SYS-CON MEDIA Authors: Jessica Qiu, Kevin Jackson, Keith Cawley, Jackie Kahle, Dana Gardner

Related Topics: Oracle, Java, Linux, Virtualization, Web 2.0, Cloud Expo, Big Data Journal, @ThingsExpo

Oracle: Article

Big Data's Many Dimensions (IoT)

Urgency, Importance, Frequency, Consequences, Remedy & Cost

It occurred to me, as I'm sure it's occurred to most of you, that driving a car is a classic example of the IoT in action. In this case, my brain is the CPU, and all of my car's gauges are the things. 

I was making a routine 30-minute drive to raid a local vegetable stand. As I processed all the information coming in, I realized there were several dimensions to it. The same principle is at work with IoT projects, no matter what their scale.

One of the classic charts/concepts widely used in information management is determining urgency vs. importance. Urgent & important things are represented in the upper-right quadrant of a square, urgent but not important in the lower right, important but not urgent in the upper left, and that phone call from your old college friend asking for money in the not urgent and not important lower left.

Riding Along in My Automobile
In my car, my speedometer sends me a reading that is urgent and important. My gas gauge reading is not urgent but important, and becomes urgent and important once I start running low. My gearshift is important but not urgent.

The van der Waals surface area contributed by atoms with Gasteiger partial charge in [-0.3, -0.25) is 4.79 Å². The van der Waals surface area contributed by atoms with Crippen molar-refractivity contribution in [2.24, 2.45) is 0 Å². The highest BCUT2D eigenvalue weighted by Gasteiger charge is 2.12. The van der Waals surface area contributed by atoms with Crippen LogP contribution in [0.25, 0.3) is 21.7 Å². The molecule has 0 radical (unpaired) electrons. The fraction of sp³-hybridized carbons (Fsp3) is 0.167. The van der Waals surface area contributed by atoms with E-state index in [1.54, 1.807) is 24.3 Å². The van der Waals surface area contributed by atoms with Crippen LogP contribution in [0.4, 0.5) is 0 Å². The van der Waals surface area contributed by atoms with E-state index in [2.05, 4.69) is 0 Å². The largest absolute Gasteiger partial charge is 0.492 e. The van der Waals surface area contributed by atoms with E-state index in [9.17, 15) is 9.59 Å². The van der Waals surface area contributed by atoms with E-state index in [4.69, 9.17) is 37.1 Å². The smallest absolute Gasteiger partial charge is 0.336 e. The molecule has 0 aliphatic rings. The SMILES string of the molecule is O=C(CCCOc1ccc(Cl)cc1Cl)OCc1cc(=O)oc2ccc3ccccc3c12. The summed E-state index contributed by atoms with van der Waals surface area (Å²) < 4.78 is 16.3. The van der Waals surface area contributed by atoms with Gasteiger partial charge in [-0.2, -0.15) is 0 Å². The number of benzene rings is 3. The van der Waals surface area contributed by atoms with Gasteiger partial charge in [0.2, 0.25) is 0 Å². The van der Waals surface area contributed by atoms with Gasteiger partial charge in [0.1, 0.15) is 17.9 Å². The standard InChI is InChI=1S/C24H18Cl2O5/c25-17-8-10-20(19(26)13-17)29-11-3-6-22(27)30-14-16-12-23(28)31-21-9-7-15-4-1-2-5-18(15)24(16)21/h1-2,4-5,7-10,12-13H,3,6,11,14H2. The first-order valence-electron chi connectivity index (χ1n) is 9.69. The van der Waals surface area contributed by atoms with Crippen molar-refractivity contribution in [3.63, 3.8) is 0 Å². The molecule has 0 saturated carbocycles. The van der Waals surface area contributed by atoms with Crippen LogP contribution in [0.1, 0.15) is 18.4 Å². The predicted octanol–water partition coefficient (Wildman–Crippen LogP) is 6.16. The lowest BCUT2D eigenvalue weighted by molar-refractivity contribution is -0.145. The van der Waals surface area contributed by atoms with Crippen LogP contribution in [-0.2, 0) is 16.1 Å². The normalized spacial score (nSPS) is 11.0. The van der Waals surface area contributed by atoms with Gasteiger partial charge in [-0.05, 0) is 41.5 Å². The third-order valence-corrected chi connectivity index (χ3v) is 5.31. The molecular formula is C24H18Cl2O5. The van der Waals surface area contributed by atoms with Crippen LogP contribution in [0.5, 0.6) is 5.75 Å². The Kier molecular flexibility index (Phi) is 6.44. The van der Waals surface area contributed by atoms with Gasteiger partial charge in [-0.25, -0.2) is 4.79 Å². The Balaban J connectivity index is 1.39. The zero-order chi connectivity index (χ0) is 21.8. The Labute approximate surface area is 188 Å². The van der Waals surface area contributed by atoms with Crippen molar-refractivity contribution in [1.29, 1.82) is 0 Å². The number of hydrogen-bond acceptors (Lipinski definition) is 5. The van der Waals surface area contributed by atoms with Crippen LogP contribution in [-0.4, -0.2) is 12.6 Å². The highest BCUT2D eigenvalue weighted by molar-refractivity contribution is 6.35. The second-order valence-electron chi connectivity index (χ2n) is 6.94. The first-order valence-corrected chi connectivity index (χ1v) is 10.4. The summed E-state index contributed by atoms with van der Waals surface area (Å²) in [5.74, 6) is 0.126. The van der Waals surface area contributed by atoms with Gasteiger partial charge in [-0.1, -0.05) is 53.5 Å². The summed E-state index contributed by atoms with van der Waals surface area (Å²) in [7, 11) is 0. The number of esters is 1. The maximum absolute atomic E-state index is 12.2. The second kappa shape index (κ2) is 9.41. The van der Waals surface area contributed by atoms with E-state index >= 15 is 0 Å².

My car has a tachometer but also an automatic transmission, so the tach reading is not urgent and not important. I can go down through the checklist of everything from the odometer, water temp, battery, and oil pressure, to the heating/AC settings, the radio; to the stream of other info and alerts kept by the car's computer.

It's Not That Simple
But this simple classification misses a lot of important stuff. For one thing, as I note above, much of the information changes its nature depending on conditions. Not only am I in trouble if I run out of gas, I'm in big trouble if any of the water, battery, or oil gauges changes. They seldom do, but if they do, they become red-flag urgent and important.


So an IoT monitoring & analytical architecture must take into account the changing, sometimes fluid nature of the dataflows. 

Many Dimensions
It must also take into account frequency, consequences, remedies, and cost. Returning to the gas gauge, I need to look at it infrequently, the consequence is embarrassing but usually not life threatening, the remedy is generally easy, and the cost is not high. The speedometer, on the other hand, must be monitored in real time, whether I ignore it or not.

Should the engine throw a belt and cut my power while driving at night, the consequence is more severe, the remedy more difficult, and the cost higher. Should I ignore a low oil pressure warning, then I'm potentially getting into a dangerous, difficult, very costly situation.

I've had air conditioning systems conk out on me, something for which there is neither a gauge nor an alert. This problem is not urgent or important (as uncomfortable as driving without AC in the heat can be), has little consequence (unless you need to drive people somewhere who may be less tolerant of the heat than you), but can be very difficult and expensive to fix.